In 1983, I twisted my first balloon animal and never thought about the environment. Well, that’s not true, as a child I lived through the gas shortages (oil embargo) of 1973-74 and when lines started to form at the pump, people started talking about alternative solutions and the impact on the environment. That might have been my first real introduction/discussion on the environment and recycling.
Since then, I’ve seen the advancement of balloon entertainment in the world. New designs incorporate items that are no longer biodegradable. Twisting balloons are 100% biodegradable. They are made from a natural product extracted from the Hevea Brasiliensis tree. This natural product is reported to deteriorate in a similar fashion to an oak leaf breaking down over time.
However, over the years plastic straws, headbands, plastic battery-operated lights, and confetti are being introduced into the balloon designs. Which as you know, plastic doesn’t deteriorate, it simply breaks down into smaller pieces.
I understand that compared to a fast-food franchise, the number of balloon straws being distributed to kids is so small compared to straws given with a drink, that it’s not a true apples-to-apples comparison, but, I do feel it warrants a discussion as entertainers; should we be consciously thinking about the trash we create as entertainers?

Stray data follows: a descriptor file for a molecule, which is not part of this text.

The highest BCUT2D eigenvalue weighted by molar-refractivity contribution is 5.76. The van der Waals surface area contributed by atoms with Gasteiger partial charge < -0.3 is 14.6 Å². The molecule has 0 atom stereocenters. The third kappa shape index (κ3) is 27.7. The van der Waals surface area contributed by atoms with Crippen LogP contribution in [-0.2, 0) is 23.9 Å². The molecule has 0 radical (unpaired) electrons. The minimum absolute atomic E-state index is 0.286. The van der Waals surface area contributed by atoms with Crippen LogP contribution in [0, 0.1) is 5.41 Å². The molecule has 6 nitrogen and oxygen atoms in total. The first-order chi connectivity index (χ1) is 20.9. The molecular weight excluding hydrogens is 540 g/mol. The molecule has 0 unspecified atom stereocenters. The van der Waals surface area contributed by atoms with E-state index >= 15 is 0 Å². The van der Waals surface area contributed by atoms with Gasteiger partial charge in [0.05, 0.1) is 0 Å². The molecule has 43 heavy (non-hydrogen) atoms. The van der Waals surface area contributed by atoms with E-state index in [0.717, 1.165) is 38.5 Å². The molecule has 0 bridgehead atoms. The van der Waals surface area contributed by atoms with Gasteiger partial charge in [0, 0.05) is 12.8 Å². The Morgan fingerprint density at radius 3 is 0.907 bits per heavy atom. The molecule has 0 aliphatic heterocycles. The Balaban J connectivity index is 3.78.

How much of an impact do these “extra” components really bring to the value of the design? I think you will agree, that these extra components are simply tossed away, going to some landfill once the child is done with it.
I know some will say, “they’ll keep the headbands”. But how many boys and adults do you really think will keep them? A handful? And what makes this simple plastic headband so special that a mother would spend the time to remove the balloon from a headband? She could just simply toss it in the trash. After all, the balloons are broken or deflated. From an aesthetic point of view it looks like trash, so why keep it?
I know what I would choose to do, avoid using these “extra” materials in my design. I’m not saying that I haven’t or that I won’t if a client requests it but, I avoid making it part of my regular arsenal of supplies.
What are your views on this?